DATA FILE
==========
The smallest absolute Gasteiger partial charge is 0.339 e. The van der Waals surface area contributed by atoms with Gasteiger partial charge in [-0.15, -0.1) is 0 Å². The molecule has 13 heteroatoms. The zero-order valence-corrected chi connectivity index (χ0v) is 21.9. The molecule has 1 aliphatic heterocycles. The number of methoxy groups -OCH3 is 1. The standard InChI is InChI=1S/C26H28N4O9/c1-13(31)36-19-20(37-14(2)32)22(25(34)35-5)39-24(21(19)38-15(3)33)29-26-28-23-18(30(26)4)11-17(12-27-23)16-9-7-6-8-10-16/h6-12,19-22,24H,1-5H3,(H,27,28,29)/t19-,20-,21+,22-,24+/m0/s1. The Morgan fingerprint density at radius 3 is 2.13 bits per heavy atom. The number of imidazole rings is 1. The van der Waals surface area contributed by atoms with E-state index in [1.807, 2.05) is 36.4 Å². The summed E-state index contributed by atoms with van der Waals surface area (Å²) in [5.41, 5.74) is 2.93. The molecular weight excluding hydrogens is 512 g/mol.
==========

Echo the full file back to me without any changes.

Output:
The smallest absolute Gasteiger partial charge is 0.339 e. The van der Waals surface area contributed by atoms with Gasteiger partial charge in [-0.15, -0.1) is 0 Å². The molecule has 13 heteroatoms. The zero-order valence-corrected chi connectivity index (χ0v) is 21.9. The molecule has 1 aliphatic heterocycles. The number of methoxy groups -OCH3 is 1. The standard InChI is InChI=1S/C26H28N4O9/c1-13(31)36-19-20(37-14(2)32)22(25(34)35-5)39-24(21(19)38-15(3)33)29-26-28-23-18(30(26)4)11-17(12-27-23)16-9-7-6-8-10-16/h6-12,19-22,24H,1-5H3,(H,27,28,29)/t19-,20-,21+,22-,24+/m0/s1. The Morgan fingerprint density at radius 3 is 2.13 bits per heavy atom. The number of imidazole rings is 1. The van der Waals surface area contributed by atoms with E-state index in [1.807, 2.05) is 36.4 Å². The summed E-state index contributed by atoms with van der Waals surface area (Å²) in [5.41, 5.74) is 2.93. The molecular weight excluding hydrogens is 512 g/mol.